- Ask your child how you can be helpful. Don’t assume your child wants you to rescue them. Conversely, don’t assume that they want you to sit back and do nothing. If you’re not sure how to help, ask them or do some research. This willalso help your child regain their power.

-  Don’t promise more than you can deliver. Children often fear retaliation by the bully and are reluctant to share what is really going on at school, especially with a parent. Sometimes children will try to get a pledge of secrecy from their parents before they will confide in them. This can create a difficult situation for both the parents and child. The parents become trapped between this promise and getting help for their child. Breaking that promise may give the child reason to be less trusting of their parents in the future. Therefore, only promise that you will try to help make the situation better and not worse. Explain that if you feel the situation is serious enough that he or she may be at risk, you will talk to other adults for help. To lessen the blow, promise to tell the child what your plans are before you decide to involve others.

- Find out what the school policy is concerning bullying, harassment and other acts of violence and misconduct. Work cooperatively with your child and the school to come to an appropriate resolution. If the school is not responsive, find out what the due process rules are for your school district. Work up the chain of command until there is an appropriate resolution for the bullying incident involving your child.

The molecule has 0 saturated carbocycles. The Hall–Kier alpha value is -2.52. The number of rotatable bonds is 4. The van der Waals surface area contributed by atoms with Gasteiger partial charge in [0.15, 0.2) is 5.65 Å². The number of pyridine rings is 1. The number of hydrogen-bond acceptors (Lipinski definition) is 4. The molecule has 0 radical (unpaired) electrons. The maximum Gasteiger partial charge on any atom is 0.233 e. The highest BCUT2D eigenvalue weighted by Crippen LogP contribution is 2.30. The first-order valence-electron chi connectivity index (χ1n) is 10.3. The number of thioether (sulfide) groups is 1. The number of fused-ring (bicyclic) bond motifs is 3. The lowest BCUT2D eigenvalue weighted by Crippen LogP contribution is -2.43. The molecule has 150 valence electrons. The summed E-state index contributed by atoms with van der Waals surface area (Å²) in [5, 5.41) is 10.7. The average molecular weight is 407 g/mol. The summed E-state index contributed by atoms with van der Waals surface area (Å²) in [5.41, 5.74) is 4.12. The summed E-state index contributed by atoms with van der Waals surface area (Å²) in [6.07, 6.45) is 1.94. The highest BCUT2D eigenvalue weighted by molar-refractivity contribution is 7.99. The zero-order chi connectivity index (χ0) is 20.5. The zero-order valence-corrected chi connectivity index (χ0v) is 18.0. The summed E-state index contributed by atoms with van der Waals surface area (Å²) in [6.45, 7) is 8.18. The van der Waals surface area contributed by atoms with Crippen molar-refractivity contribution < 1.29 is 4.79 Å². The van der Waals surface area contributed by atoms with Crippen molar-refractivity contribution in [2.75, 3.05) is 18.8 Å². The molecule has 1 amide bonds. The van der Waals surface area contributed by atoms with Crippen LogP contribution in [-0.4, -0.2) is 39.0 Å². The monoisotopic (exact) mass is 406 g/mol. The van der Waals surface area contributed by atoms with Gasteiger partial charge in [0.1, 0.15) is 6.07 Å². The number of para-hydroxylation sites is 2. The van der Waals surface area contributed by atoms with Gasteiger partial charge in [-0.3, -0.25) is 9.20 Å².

- Schedule appointments at a time when it will not draw attention to you, your child or the bullying situation. Your child will greatly appreciate this.

- Check back with school officials to make sure the situation has truly been resolved. Sometimes, when bullying situations are first reported, the staff is extremely diligent to correct the situation. But, as with many things, as time goes by staff may become less diligent in monitoring bullying situations and the bullying may start up again.

- Help your child discover a variety of interests. Encourage relationships with people who have similar interests and help your child fit in with these new groups by teaching them the social graces that will promote further acceptance.

-  Continue to show your child that you’re open and accessible. Remind them often that they are valued, loved, accepted and heard. 

Bullying is a very powerful and potentially dangerous experience. There are many challenges to growing up, but being bullied is not a rite of passage and it should never be taken lightly. By taking measures to build an open and honest relationship with your child, you increase communication and trust, and teach your children about empathy, friendship, and respect, which are the essential tools to prevent and stop bullying.

Steve Breakstone and Michael Dreiblatt are the co-founders of Balance Educational Services, a company that promotes pro-social behavior and bullying solutions through interactive presentations for students, educators and parents. They are also the authors of How to Stop Bullying & Social Aggression: Elementary Grade Lessons and Activities That Teach Empathy, Friendship, and Respect, (Corwin, 2009).